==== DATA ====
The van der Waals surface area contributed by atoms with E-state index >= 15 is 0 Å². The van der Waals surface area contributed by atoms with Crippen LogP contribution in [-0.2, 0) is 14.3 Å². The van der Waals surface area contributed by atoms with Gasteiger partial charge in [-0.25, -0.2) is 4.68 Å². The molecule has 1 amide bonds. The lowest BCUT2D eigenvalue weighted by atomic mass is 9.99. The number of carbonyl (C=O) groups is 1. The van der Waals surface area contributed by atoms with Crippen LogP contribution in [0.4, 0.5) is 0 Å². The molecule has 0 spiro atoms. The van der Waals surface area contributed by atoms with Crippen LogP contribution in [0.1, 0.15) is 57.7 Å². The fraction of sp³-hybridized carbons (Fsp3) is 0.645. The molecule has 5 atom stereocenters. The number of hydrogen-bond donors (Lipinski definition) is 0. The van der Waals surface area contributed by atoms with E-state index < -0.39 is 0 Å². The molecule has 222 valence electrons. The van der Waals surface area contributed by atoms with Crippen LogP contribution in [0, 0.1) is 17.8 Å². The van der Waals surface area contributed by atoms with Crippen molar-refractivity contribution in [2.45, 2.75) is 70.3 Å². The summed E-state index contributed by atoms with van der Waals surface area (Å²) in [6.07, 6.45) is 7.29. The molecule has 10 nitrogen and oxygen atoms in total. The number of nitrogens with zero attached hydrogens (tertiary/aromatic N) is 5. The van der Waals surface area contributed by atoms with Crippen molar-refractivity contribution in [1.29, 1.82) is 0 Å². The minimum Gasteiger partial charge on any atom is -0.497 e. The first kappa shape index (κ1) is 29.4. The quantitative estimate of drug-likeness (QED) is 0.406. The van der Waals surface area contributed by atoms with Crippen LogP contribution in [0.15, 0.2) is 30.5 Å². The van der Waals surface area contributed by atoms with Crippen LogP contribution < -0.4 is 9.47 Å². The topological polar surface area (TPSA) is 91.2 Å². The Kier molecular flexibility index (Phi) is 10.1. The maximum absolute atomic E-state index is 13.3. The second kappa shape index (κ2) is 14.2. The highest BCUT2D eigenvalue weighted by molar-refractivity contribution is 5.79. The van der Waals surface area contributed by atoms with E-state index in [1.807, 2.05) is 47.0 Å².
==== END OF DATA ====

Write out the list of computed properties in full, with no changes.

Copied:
The van der Waals surface area contributed by atoms with E-state index >= 15 is 0 Å². The van der Waals surface area contributed by atoms with Crippen LogP contribution in [-0.2, 0) is 14.3 Å². The van der Waals surface area contributed by atoms with Gasteiger partial charge in [-0.25, -0.2) is 4.68 Å². The molecule has 1 amide bonds. The lowest BCUT2D eigenvalue weighted by atomic mass is 9.99. The number of carbonyl (C=O) groups is 1. The van der Waals surface area contributed by atoms with Crippen LogP contribution in [0.4, 0.5) is 0 Å². The molecule has 0 spiro atoms. The van der Waals surface area contributed by atoms with Crippen LogP contribution in [0.1, 0.15) is 57.7 Å². The fraction of sp³-hybridized carbons (Fsp3) is 0.645. The molecule has 5 atom stereocenters. The number of hydrogen-bond donors (Lipinski definition) is 0. The van der Waals surface area contributed by atoms with E-state index < -0.39 is 0 Å². The molecule has 222 valence electrons. The van der Waals surface area contributed by atoms with Crippen LogP contribution in [0, 0.1) is 17.8 Å². The van der Waals surface area contributed by atoms with Crippen molar-refractivity contribution in [2.45, 2.75) is 70.3 Å². The summed E-state index contributed by atoms with van der Waals surface area (Å²) in [6.07, 6.45) is 7.29. The molecule has 10 nitrogen and oxygen atoms in total. The number of nitrogens with zero attached hydrogens (tertiary/aromatic N) is 5. The van der Waals surface area contributed by atoms with Crippen molar-refractivity contribution in [1.29, 1.82) is 0 Å². The minimum Gasteiger partial charge on any atom is -0.497 e. The first kappa shape index (κ1) is 29.4. The quantitative estimate of drug-likeness (QED) is 0.406. The van der Waals surface area contributed by atoms with Crippen LogP contribution in [0.15, 0.2) is 30.5 Å². The van der Waals surface area contributed by atoms with Crippen LogP contribution < -0.4 is 9.47 Å². The topological polar surface area (TPSA) is 91.2 Å². The Kier molecular flexibility index (Phi) is 10.1. The maximum absolute atomic E-state index is 13.3. The second kappa shape index (κ2) is 14.2. The highest BCUT2D eigenvalue weighted by molar-refractivity contribution is 5.79. The van der Waals surface area contributed by atoms with E-state index in [1.807, 2.05) is 47.0 Å².